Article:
Subjects and Methods

The subjects were 108 fourth year undergraduate students in Tsurumi University.

The study model was mounted via face bow transfer. The sagittal condylar path angle was set with anterior check bite. The upper study model was then replaced with the working model, and a bridge was made on it.

A questionnaire on a semi-adjustable articulator was provided to the students during a wax-up, which asked them to self-evaluate their knowledge and interest in the semi-adjustable articulator (Table 1).

S.no Questions
1 How well do you understand the potential the semi-adjustable articulator?
2 How well do you understand the role of the facebow?
3 How well do you understand the influence the condylar path angle has on the occlusal surface?
4 How well do you understand the difference between a prosthesis made on average value and semi-adjustable articulator?
5 In the future, would you want to use a semi-adjustable articulator in your clinic?

Table 1: Questionnaire about semi-adjustable articulator.

Three FGP tables were made on a die of the upper right first molar, while the working model was mounted on a semi-adjustable articulator (Pro Arch, Shofu Inc.) by students who had completed their class project ahead of schedule. The FGPs were recorded and observed, when the condylar path angle was set at 0, 30, and 60 degrees.

Approximately two months later, we explained these findings to all students. To evaluate student knowledge/interest, the same questionnaire was re-administered after explaining the influence of condylar angle to occlusal surface configuration.

The first questionnaire for knowledge/interest was conducted during the wax-up. Results revealed that student knowledge/interest was low. Therefore, approximately one month later, students received our modified version of the Learning Self-Regulation Questionnaire [21] (Table 2).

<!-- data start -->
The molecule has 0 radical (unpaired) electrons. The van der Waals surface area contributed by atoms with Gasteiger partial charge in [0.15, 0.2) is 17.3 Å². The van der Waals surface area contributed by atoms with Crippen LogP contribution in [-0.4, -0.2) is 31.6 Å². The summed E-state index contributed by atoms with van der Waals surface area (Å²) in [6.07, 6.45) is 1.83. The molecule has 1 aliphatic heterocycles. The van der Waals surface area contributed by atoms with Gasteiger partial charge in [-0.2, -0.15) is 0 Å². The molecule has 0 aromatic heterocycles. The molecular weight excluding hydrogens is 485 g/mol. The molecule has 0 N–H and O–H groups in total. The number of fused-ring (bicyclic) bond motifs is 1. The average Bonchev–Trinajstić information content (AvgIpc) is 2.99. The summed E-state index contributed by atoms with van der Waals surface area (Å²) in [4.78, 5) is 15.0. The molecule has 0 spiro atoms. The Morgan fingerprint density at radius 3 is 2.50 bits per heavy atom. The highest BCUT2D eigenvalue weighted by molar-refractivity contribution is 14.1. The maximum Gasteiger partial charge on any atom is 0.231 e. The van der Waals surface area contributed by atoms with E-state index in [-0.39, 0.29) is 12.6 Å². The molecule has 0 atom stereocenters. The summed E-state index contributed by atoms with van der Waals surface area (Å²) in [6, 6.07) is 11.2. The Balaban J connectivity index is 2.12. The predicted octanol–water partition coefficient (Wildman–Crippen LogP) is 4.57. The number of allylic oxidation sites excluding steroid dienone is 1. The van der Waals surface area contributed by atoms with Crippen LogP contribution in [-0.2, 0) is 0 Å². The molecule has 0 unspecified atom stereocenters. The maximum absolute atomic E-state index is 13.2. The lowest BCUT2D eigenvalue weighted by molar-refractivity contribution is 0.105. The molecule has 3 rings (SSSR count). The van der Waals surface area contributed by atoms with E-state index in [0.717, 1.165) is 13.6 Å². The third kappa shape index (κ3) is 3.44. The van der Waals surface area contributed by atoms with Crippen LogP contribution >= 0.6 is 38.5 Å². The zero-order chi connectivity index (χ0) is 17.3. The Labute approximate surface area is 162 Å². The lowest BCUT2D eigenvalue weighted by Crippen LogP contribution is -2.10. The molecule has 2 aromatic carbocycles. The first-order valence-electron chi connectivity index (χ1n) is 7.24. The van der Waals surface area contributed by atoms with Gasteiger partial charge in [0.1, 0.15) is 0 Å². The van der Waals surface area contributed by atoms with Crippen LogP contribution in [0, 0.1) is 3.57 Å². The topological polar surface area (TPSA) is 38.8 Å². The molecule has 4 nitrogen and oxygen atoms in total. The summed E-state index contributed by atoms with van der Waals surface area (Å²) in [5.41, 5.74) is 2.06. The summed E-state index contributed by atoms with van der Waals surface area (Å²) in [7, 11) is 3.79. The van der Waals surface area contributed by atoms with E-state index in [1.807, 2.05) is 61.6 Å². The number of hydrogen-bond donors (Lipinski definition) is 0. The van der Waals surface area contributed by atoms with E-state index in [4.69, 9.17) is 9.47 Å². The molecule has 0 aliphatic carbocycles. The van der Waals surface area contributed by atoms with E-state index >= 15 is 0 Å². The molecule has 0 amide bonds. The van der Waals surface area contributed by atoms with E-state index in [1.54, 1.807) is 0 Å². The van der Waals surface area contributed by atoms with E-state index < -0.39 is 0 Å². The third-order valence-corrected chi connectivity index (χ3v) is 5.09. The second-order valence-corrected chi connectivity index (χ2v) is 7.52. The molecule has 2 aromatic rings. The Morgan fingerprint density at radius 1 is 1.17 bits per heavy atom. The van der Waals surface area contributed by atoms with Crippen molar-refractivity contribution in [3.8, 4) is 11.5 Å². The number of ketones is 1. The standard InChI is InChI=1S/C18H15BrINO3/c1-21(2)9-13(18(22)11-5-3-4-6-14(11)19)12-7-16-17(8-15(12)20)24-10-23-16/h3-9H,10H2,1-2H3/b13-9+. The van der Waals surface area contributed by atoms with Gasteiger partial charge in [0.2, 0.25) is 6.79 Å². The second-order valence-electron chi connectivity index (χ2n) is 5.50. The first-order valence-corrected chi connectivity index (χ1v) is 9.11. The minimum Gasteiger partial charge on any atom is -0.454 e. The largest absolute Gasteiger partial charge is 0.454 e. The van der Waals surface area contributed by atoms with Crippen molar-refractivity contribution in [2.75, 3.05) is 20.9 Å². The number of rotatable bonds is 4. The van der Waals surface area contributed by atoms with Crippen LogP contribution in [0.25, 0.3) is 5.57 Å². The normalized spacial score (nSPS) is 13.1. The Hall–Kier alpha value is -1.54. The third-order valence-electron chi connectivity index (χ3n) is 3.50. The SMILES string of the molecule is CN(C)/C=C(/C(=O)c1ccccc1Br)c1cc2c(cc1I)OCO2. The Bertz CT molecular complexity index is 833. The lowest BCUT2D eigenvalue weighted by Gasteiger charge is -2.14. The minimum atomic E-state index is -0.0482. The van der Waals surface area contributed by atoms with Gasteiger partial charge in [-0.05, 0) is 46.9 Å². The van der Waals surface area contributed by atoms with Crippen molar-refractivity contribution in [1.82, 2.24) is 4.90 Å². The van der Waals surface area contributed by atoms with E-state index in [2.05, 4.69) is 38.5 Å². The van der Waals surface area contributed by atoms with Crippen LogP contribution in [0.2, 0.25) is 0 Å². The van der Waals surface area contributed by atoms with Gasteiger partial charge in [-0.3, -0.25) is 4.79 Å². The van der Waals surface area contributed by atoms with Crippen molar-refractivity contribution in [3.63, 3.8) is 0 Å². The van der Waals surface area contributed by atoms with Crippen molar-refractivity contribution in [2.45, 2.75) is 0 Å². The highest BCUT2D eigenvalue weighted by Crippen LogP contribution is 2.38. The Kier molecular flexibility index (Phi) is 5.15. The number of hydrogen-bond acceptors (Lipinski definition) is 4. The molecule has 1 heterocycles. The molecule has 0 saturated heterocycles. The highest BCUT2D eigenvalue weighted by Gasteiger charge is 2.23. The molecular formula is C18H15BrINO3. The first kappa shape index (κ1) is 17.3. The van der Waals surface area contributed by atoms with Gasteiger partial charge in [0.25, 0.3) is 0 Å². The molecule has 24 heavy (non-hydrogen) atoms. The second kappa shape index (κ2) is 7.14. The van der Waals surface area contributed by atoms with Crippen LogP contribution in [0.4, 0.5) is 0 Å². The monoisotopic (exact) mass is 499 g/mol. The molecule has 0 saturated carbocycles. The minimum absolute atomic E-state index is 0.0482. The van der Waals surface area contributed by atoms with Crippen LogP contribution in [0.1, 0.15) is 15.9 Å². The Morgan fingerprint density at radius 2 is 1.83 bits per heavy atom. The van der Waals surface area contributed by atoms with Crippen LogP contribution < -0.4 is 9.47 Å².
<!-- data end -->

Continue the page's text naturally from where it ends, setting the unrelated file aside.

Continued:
I am likely to utilize a semi-adjustable articulator:
1 Because I feel it’s a good way to increase my skills.
2 Because others would think badly of me if I didn’t.
3 Because learning to use a semi-adjustable articulator is an important part of becoming a good dentist.
4 Because I would feel bad about myself if I didn’t study this approach.
  The difference between a prosthesis made on average value and a semi-adjustable articulator is significant:
5 Because I will get a bad grade if I don’t follow what my teacher suggests.
6 Because my teacher seems to have insight on which articulator works best for the patient.
7 Because I am worried that I am not going to perform well in the class if I don’t follow what my teacher suggests.
9 Because the semi-adjustable articulator would serve me well in the clinical setting.
  The reason I will use a semi-adjustable articulator in the future is
10 Because it’s exciting to use such a promising device.
11 Because I would feel proud if I could become proficient at it.
12 Because it’s a challenge to make a prosthetisis that is perfect for the patient.
13 Because it’s interesting to use the semi-adjustable articulator to find out what the best path is.
14 Because I want patients to think that I am a good dentist.
15 Because I will get money if I use it.

Table 2: Modified version of learning self-regulation questionnaire.

There were 3 groups of items, and those in each group pertained to the heading. Using a 7 point Likert scale, students indicated how true each reason statement was for them (Table 3).

1 2 3 4 5 6 7
Not at all true Somewhat true Very true

Table 3: Seven point Likert scale.

Statistical Analysis

Cronbach α was calculated to verify modified questionnaire reliability. Pearson’s test was utilized to conduct a simple correlation between student knowledge/interest and the resultant score. Statistical significance was defined as p<0.05. Statistical analysis was carried out with SPSS 12.0 (SPSS Inc., Chicago, USA).

Results

Prior to OIT intervention